Featured Research

from universities, journals, and other organizations

Most patients stop drugs for essential tremor after deep brain stimulation surgery

Date:
April 7, 2011
Source:
University of South Florida (USF Health)
Summary:
Deep brain stimulation, a surgical procedure to suppress faulty nerve signals, allowed most patients to stop the medications used to treat disabling essential tremors within one year following the surgery, researchers report.

University of South Florida neurologist Dr. Theresa Zesiewicz and research assistant Andrew Resnick look at the image of a brain with a deep brain stimulation device lead implanted.
Credit: Copyright University of South Florida

Deep brain stimulation, a surgical procedure to suppress faulty nerve signals, allowed 77 percent of patients to stop the medications used to treat their essential tremors within one year following the surgery, University of South Florida researchers report.

"It's a significant finding demonstrating that patients see a lot of symptom improvement with this treatment option," said Andrew Resnick, a research assistant in the USF Health Department of Neurology. Resnick will present results of the limited retrospective study April 12, 2011, at the annual meeting of the American Academy of Neurology in Honolulu, Hawaii.

Essential tremor, which affects the hands, head and voice, is three times more prevalent than Parkinson's disease. The largely hereditary neurological condition can cause uncontrollable shaking that interferes with normal daily activities such as eating, drinking and getting dressed. Tremors can begin in early adulthood and become more severe as a person grows older.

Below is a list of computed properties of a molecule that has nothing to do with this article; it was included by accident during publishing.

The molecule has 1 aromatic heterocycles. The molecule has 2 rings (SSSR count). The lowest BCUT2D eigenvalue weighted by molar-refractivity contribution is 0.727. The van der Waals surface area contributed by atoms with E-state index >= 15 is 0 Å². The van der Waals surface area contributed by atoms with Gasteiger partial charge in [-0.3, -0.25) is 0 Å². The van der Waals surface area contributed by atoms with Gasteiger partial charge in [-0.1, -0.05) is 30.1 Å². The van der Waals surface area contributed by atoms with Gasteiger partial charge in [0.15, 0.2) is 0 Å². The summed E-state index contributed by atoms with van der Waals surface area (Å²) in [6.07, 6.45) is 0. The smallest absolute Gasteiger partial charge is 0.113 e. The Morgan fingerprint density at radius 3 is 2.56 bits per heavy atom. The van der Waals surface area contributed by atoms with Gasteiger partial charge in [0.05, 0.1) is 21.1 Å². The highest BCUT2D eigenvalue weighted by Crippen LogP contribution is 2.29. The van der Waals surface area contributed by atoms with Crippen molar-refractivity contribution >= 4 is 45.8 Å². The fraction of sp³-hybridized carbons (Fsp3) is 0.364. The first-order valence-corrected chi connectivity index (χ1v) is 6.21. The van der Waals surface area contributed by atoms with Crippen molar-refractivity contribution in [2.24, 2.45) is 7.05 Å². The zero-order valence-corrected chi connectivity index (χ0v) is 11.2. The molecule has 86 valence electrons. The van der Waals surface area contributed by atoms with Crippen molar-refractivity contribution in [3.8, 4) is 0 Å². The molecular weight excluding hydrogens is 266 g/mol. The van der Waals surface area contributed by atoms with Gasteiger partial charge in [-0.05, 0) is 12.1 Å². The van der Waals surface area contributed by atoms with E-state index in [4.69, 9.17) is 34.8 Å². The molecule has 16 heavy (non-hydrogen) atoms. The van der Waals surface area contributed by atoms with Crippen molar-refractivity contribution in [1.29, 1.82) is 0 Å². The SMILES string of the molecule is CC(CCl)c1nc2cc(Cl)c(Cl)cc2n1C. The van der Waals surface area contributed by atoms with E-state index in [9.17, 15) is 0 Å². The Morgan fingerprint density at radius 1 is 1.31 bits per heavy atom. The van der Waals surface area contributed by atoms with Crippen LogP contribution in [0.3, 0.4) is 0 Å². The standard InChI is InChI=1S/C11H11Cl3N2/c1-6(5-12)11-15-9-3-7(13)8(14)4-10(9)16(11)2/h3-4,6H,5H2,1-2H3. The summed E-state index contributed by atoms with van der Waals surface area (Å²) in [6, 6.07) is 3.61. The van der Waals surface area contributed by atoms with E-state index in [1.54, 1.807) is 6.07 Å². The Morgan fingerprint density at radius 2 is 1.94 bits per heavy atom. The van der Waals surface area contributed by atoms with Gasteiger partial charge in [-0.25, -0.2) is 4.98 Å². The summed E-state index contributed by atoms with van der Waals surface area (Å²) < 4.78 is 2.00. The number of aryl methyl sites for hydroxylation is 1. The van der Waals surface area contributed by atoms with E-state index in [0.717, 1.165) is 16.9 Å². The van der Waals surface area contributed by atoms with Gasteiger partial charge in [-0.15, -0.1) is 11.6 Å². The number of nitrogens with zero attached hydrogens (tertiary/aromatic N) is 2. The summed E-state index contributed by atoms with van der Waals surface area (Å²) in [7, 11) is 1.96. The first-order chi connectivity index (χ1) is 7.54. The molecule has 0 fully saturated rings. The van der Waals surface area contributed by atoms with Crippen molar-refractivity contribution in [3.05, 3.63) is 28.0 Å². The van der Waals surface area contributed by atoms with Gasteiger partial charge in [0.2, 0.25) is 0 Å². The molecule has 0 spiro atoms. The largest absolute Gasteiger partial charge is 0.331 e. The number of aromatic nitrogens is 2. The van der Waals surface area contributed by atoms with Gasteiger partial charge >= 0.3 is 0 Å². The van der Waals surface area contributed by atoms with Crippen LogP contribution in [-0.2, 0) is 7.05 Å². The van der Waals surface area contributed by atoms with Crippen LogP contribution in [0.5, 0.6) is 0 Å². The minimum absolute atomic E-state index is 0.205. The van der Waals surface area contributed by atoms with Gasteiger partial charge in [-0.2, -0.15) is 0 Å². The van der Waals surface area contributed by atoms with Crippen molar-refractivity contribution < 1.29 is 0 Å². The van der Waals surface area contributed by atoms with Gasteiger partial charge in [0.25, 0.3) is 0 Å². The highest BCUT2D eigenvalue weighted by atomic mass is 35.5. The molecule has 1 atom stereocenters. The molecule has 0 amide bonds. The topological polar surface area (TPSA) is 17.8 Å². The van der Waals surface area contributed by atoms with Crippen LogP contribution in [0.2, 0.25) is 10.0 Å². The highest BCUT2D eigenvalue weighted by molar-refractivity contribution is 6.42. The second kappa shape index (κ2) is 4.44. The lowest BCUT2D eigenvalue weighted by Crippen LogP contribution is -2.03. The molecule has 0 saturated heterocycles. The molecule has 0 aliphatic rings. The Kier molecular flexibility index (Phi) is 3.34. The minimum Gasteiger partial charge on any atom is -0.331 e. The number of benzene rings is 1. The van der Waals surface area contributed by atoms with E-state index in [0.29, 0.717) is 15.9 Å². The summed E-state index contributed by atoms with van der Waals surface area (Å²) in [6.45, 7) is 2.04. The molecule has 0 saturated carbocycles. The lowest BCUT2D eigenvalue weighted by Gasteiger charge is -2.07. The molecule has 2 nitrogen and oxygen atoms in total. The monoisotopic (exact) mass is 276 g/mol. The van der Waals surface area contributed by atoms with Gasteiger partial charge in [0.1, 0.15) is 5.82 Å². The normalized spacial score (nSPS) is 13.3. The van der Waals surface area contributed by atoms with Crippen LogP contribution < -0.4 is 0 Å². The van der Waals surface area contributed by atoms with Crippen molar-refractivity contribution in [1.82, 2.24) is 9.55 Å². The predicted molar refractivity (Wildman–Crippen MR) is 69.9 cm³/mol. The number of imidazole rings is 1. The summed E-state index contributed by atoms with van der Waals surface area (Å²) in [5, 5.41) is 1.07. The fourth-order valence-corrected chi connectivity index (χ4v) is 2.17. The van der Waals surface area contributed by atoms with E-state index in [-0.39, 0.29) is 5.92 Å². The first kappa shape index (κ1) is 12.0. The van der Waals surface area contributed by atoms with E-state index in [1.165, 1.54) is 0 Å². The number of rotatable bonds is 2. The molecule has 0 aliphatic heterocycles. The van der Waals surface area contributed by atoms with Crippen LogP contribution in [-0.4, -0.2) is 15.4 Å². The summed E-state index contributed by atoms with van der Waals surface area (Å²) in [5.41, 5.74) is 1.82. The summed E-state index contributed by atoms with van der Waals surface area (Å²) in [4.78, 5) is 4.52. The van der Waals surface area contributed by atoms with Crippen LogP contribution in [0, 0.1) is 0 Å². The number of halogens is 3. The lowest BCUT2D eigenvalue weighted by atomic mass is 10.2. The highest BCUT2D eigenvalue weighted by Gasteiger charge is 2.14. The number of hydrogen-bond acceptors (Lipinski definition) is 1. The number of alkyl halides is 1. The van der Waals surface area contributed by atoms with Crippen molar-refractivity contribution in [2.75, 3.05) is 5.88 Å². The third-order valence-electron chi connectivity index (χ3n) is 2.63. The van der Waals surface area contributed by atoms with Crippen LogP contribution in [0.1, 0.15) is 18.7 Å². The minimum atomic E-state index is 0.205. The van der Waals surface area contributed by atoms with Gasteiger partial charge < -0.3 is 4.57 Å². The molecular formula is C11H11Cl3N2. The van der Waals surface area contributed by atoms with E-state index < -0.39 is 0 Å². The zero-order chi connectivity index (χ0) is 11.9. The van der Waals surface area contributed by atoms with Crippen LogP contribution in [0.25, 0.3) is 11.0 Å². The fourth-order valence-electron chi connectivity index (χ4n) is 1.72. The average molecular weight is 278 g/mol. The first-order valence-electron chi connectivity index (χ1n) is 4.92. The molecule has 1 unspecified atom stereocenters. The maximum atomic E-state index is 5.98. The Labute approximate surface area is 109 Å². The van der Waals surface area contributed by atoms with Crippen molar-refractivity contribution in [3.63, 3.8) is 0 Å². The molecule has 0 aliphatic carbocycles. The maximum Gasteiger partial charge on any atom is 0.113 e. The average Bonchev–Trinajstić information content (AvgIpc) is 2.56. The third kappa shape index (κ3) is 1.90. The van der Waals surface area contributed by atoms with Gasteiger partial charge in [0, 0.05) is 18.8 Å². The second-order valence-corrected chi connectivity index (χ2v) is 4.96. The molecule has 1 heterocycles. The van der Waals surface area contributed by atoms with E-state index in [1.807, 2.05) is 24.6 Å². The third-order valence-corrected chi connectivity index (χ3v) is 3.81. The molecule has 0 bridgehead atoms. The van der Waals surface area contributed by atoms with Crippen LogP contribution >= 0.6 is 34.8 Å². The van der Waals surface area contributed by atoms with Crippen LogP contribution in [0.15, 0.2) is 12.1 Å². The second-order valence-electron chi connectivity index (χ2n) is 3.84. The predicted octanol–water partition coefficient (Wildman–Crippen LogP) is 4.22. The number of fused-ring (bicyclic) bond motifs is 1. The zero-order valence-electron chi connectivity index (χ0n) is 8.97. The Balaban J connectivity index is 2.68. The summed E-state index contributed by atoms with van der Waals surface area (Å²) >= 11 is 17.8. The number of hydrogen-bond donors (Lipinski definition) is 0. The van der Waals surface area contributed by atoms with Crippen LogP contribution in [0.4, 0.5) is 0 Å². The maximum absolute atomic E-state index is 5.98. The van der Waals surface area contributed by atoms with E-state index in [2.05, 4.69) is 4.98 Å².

While medications (primidone, propranolol and/or topiramate) help alleviate essential tremors in some patients, over time many patients discontinue the drugs because their effectiveness wanes or the side effects become intolerable, said USF Health neurologist Theresa Zesiewicz, MD, who was the lead author in developing the AAN's first guidelines for treatment of essential tremor. "Essentially, they just give up trying to treat essential tremor."

The USF study reviewed the charts of 31 patients who underwent unilateral deep brain stimulation (DBS) surgery for essential tremor from 2000 to 2010. The therapy uses an implanted device similar to a pacemaker to stimulate a targeted region of the brain with electrical impulses, blocking or correcting abnormal nerve signals that cause the tremors.

At the time of surgery, 20 of the 31 patients had been diagnosed with essential tremor for 10 or more years and 11 had been diagnosed for less than 10 years.